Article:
PSA Peugeot Citroën’ offers a novel hydrogen storage system. Compressed hydrogen is securely stored in an exchangeable rack, which provides a practical alternative to refuelling at a traditional fuel station, thus overcoming a major hurdle. Henri Winand, CEO of Intelligent Energy, commented: “Our fuel cell expertise and systems integration capabilities have been proven yet again in developing the power system and incorporating it into this vehicle. We have made the fuel cell system robust and compact enough for real-world clean motoring applications, and have gained invaluable experience through the collaboration with PSA Peugeot Citroën.”

Jean Pierre Goedgebuer, Scientific Director of PSA Peugeot Citroën, said: “As a leader in low carbon vehicles, we have already demonstrated several zero emissions vehicles. The Intelligent Energy fuel cell in the H2Origin extends its range from approximately 100km to three times that distance. This sort of range increases the attractiveness of electric vehicles for urban delivery, which is one of the most promising future markets for electric vehicles.”

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Two leading US Cleantech investors launch joint venture with Norwegian electrical vehicle company Think

The Norwegian electric car producer Think reaches across the Atlantic and establishes TH!NK North America in partnership with the leading clean-tech investors RockPort Capital Partners and Kleiner Perkins, Caulfield and Byers.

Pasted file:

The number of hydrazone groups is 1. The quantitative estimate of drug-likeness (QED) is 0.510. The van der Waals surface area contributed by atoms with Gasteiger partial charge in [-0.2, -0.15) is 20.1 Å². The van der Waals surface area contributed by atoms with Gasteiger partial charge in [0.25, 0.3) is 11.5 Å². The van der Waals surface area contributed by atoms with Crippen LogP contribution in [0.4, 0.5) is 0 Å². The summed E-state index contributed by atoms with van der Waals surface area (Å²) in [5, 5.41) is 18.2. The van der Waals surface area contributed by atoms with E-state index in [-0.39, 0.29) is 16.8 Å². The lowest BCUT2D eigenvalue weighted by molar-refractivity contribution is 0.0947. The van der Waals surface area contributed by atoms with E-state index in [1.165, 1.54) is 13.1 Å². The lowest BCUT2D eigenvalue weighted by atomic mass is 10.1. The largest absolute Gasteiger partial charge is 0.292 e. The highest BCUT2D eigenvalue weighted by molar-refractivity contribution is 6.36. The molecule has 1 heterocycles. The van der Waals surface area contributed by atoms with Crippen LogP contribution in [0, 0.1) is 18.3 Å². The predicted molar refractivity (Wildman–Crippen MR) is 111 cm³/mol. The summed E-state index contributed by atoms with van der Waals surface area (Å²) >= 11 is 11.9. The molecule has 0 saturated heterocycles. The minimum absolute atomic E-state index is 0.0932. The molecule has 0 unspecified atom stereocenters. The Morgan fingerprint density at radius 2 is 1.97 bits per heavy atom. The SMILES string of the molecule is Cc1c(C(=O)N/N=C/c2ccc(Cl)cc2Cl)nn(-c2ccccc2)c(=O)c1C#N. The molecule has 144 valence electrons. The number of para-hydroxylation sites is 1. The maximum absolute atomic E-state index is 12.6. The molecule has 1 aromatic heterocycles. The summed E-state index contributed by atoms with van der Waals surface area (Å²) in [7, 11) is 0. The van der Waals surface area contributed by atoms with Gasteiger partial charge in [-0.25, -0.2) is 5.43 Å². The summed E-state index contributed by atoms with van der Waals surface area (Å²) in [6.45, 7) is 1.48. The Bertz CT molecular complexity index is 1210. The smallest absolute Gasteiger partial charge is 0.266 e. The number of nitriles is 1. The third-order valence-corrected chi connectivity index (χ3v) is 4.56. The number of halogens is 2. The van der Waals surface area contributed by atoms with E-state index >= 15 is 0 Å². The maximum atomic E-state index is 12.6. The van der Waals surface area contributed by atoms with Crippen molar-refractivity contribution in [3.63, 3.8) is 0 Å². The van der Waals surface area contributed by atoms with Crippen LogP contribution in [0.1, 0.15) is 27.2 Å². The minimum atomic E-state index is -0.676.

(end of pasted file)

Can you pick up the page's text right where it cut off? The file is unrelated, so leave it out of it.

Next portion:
“The TH!NK city is the world’s only crash-tested and highway-certified EV and is ideal for markets such as California where we will initiate demonstration projects offering an exceptionally safe and fun car to drive” says Jan-Olaf Willums, CEO of Think Global. –“We are therefore proud to partner with the two pioneering investors in the clean tech field and to launch TH!NK city in North America with them.”

The new venture was announced at the 2008 FORTUNE Brainstorm Green Conference held in Pasadena, California, that brought chief executives from all over North America together to talk about the business opportunities of “going green”.

Ray Lane, a Kleiner Perkins Managing Partner and Chairman of TH!NK North America, says, “The transportation industry is undergoing its largest transformation since Henry Ford built the model T. Today we are witnessing a seminal event - the first highway-capable electric vehicle intended for mass production, representing a big step towards a zero emission transportation industry.”